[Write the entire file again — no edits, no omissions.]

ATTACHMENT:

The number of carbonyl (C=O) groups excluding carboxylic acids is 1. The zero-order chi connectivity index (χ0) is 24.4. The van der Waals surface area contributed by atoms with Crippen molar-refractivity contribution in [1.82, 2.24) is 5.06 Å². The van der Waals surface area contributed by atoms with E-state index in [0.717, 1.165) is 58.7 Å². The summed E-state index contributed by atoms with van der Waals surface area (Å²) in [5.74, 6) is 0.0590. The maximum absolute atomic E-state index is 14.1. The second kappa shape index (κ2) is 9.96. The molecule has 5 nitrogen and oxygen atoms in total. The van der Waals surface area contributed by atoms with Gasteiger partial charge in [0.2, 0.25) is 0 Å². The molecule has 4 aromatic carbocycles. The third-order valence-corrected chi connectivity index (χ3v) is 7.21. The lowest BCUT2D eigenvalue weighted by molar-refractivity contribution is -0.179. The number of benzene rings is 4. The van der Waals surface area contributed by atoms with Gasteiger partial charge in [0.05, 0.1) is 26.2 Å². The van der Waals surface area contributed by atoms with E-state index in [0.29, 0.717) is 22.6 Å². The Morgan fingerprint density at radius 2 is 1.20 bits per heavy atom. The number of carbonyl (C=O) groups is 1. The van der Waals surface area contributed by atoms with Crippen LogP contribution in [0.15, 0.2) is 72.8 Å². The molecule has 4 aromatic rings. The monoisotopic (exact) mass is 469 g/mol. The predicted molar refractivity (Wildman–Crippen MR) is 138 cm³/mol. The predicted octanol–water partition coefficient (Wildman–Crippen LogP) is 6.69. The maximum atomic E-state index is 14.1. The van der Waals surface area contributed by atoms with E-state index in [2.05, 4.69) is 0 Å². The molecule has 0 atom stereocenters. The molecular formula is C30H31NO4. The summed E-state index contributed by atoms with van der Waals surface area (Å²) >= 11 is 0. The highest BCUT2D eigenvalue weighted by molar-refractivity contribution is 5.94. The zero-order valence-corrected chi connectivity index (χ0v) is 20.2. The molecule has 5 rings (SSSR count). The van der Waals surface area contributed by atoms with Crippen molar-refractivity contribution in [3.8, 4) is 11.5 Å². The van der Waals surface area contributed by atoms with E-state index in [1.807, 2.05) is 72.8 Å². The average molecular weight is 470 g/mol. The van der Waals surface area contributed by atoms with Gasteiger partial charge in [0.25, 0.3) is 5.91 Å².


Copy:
The number of carbonyl (C=O) groups excluding carboxylic acids is 1. The zero-order chi connectivity index (χ0) is 24.4. The van der Waals surface area contributed by atoms with Crippen molar-refractivity contribution in [1.82, 2.24) is 5.06 Å². The van der Waals surface area contributed by atoms with E-state index in [0.717, 1.165) is 58.7 Å². The summed E-state index contributed by atoms with van der Waals surface area (Å²) in [5.74, 6) is 0.0590. The maximum absolute atomic E-state index is 14.1. The second kappa shape index (κ2) is 9.96. The molecule has 5 nitrogen and oxygen atoms in total. The van der Waals surface area contributed by atoms with Gasteiger partial charge in [0.2, 0.25) is 0 Å². The molecule has 4 aromatic carbocycles. The third-order valence-corrected chi connectivity index (χ3v) is 7.21. The lowest BCUT2D eigenvalue weighted by molar-refractivity contribution is -0.179. The number of benzene rings is 4. The van der Waals surface area contributed by atoms with Gasteiger partial charge in [0.05, 0.1) is 26.2 Å². The van der Waals surface area contributed by atoms with E-state index in [0.29, 0.717) is 22.6 Å². The Morgan fingerprint density at radius 2 is 1.20 bits per heavy atom. The number of carbonyl (C=O) groups is 1. The van der Waals surface area contributed by atoms with Crippen LogP contribution in [0.15, 0.2) is 72.8 Å². The molecule has 4 aromatic rings. The monoisotopic (exact) mass is 469 g/mol. The predicted molar refractivity (Wildman–Crippen MR) is 138 cm³/mol. The predicted octanol–water partition coefficient (Wildman–Crippen LogP) is 6.69. The maximum atomic E-state index is 14.1. The van der Waals surface area contributed by atoms with E-state index in [2.05, 4.69) is 0 Å². The molecule has 0 atom stereocenters. The molecular formula is C30H31NO4. The summed E-state index contributed by atoms with van der Waals surface area (Å²) >= 11 is 0. The highest BCUT2D eigenvalue weighted by molar-refractivity contribution is 5.94. The zero-order valence-corrected chi connectivity index (χ0v) is 20.2. The molecule has 5 rings (SSSR count). The van der Waals surface area contributed by atoms with Crippen molar-refractivity contribution in [3.8, 4) is 11.5 Å². The van der Waals surface area contributed by atoms with E-state index in [1.807, 2.05) is 72.8 Å². The average molecular weight is 470 g/mol. The van der Waals surface area contributed by atoms with Gasteiger partial charge in [0.25, 0.3) is 5.91 Å².